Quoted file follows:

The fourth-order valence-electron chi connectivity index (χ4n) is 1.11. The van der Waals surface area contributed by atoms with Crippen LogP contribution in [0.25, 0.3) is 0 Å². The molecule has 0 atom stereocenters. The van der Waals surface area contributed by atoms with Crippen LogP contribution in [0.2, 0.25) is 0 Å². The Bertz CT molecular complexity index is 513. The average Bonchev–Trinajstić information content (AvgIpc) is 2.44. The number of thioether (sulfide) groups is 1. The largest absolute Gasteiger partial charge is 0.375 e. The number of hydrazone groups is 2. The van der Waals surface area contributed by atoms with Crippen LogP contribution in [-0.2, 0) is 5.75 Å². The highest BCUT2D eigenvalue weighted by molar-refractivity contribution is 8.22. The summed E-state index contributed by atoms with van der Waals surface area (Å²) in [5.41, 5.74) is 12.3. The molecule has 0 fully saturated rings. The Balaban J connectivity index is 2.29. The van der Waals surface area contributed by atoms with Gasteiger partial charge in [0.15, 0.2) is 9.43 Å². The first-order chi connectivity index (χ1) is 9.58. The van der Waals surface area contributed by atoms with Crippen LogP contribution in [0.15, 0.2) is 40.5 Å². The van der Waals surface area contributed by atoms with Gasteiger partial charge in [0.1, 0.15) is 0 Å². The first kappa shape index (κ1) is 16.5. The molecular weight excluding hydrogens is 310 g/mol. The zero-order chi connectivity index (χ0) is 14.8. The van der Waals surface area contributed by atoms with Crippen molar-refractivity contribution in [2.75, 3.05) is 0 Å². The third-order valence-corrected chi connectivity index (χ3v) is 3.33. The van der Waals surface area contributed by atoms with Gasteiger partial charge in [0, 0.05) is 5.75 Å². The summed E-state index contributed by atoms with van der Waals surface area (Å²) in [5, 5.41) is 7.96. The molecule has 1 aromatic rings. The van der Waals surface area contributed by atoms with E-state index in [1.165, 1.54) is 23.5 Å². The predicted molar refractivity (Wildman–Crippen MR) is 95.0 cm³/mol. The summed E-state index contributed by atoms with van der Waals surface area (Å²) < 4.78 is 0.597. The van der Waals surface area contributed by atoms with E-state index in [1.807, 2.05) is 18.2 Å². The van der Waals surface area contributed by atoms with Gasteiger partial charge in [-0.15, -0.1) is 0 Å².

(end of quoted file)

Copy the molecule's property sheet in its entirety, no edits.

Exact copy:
The fourth-order valence-electron chi connectivity index (χ4n) is 1.11. The van der Waals surface area contributed by atoms with Crippen LogP contribution in [0.25, 0.3) is 0 Å². The molecule has 0 atom stereocenters. The van der Waals surface area contributed by atoms with Crippen LogP contribution in [0.2, 0.25) is 0 Å². The Bertz CT molecular complexity index is 513. The average Bonchev–Trinajstić information content (AvgIpc) is 2.44. The number of thioether (sulfide) groups is 1. The largest absolute Gasteiger partial charge is 0.375 e. The number of hydrazone groups is 2. The van der Waals surface area contributed by atoms with Crippen LogP contribution in [-0.2, 0) is 5.75 Å². The highest BCUT2D eigenvalue weighted by molar-refractivity contribution is 8.22. The summed E-state index contributed by atoms with van der Waals surface area (Å²) in [5.41, 5.74) is 12.3. The molecule has 0 fully saturated rings. The Balaban J connectivity index is 2.29. The van der Waals surface area contributed by atoms with Gasteiger partial charge in [0.15, 0.2) is 9.43 Å². The first-order chi connectivity index (χ1) is 9.58. The van der Waals surface area contributed by atoms with Crippen LogP contribution in [0.15, 0.2) is 40.5 Å². The van der Waals surface area contributed by atoms with Gasteiger partial charge in [0.1, 0.15) is 0 Å². The first kappa shape index (κ1) is 16.5. The molecular weight excluding hydrogens is 310 g/mol. The zero-order chi connectivity index (χ0) is 14.8. The van der Waals surface area contributed by atoms with Crippen molar-refractivity contribution in [2.75, 3.05) is 0 Å². The third-order valence-corrected chi connectivity index (χ3v) is 3.33. The van der Waals surface area contributed by atoms with Gasteiger partial charge in [0, 0.05) is 5.75 Å². The summed E-state index contributed by atoms with van der Waals surface area (Å²) in [5, 5.41) is 7.96. The molecule has 1 aromatic rings. The van der Waals surface area contributed by atoms with E-state index in [1.165, 1.54) is 23.5 Å². The predicted molar refractivity (Wildman–Crippen MR) is 95.0 cm³/mol. The summed E-state index contributed by atoms with van der Waals surface area (Å²) < 4.78 is 0.597. The van der Waals surface area contributed by atoms with E-state index in [1.807, 2.05) is 18.2 Å². The van der Waals surface area contributed by atoms with Gasteiger partial charge in [-0.15, -0.1) is 0 Å².